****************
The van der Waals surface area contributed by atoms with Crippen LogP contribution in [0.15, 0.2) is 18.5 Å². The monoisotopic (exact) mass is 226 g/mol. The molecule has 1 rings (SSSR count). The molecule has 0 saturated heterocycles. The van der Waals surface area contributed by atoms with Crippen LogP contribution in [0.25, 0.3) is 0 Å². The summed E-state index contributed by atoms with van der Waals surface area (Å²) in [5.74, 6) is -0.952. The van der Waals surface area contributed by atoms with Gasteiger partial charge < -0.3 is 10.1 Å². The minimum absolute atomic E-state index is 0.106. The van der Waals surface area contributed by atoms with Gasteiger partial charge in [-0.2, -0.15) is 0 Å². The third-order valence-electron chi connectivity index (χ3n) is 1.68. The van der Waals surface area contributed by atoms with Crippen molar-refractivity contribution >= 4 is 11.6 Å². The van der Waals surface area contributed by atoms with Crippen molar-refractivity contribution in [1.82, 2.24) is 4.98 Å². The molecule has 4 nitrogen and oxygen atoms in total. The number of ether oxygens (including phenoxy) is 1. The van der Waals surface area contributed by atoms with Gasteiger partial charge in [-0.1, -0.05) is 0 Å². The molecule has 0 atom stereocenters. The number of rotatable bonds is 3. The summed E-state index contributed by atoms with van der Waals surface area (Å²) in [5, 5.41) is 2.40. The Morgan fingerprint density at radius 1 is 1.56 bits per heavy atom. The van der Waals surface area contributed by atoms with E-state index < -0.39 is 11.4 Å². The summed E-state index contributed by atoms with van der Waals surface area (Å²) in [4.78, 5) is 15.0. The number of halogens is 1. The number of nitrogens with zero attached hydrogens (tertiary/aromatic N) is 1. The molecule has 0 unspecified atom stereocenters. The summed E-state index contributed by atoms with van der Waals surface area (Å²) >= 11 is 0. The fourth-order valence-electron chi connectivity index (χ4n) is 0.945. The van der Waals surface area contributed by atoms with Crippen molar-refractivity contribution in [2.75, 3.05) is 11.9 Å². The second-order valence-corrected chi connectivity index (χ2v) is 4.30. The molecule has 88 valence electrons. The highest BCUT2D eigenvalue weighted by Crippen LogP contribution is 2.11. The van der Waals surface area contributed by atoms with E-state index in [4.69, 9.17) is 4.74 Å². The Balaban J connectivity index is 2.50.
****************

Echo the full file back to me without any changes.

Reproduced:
The van der Waals surface area contributed by atoms with Crippen LogP contribution in [0.15, 0.2) is 18.5 Å². The monoisotopic (exact) mass is 226 g/mol. The molecule has 1 rings (SSSR count). The molecule has 0 saturated heterocycles. The van der Waals surface area contributed by atoms with Crippen LogP contribution in [0.25, 0.3) is 0 Å². The summed E-state index contributed by atoms with van der Waals surface area (Å²) in [5.74, 6) is -0.952. The van der Waals surface area contributed by atoms with Gasteiger partial charge < -0.3 is 10.1 Å². The minimum absolute atomic E-state index is 0.106. The van der Waals surface area contributed by atoms with Gasteiger partial charge in [-0.2, -0.15) is 0 Å². The third-order valence-electron chi connectivity index (χ3n) is 1.68. The van der Waals surface area contributed by atoms with Crippen molar-refractivity contribution >= 4 is 11.6 Å². The van der Waals surface area contributed by atoms with Crippen molar-refractivity contribution in [1.82, 2.24) is 4.98 Å². The molecule has 4 nitrogen and oxygen atoms in total. The number of ether oxygens (including phenoxy) is 1. The van der Waals surface area contributed by atoms with Gasteiger partial charge in [-0.1, -0.05) is 0 Å². The molecule has 0 atom stereocenters. The number of rotatable bonds is 3. The summed E-state index contributed by atoms with van der Waals surface area (Å²) in [5, 5.41) is 2.40. The Morgan fingerprint density at radius 1 is 1.56 bits per heavy atom. The van der Waals surface area contributed by atoms with E-state index < -0.39 is 11.4 Å². The summed E-state index contributed by atoms with van der Waals surface area (Å²) in [4.78, 5) is 15.0. The number of halogens is 1. The number of nitrogens with zero attached hydrogens (tertiary/aromatic N) is 1. The molecule has 0 unspecified atom stereocenters. The summed E-state index contributed by atoms with van der Waals surface area (Å²) >= 11 is 0. The fourth-order valence-electron chi connectivity index (χ4n) is 0.945. The van der Waals surface area contributed by atoms with Crippen molar-refractivity contribution in [2.75, 3.05) is 11.9 Å². The second-order valence-corrected chi connectivity index (χ2v) is 4.30. The molecule has 88 valence electrons. The highest BCUT2D eigenvalue weighted by Crippen LogP contribution is 2.11. The van der Waals surface area contributed by atoms with E-state index in [4.69, 9.17) is 4.74 Å². The Balaban J connectivity index is 2.50.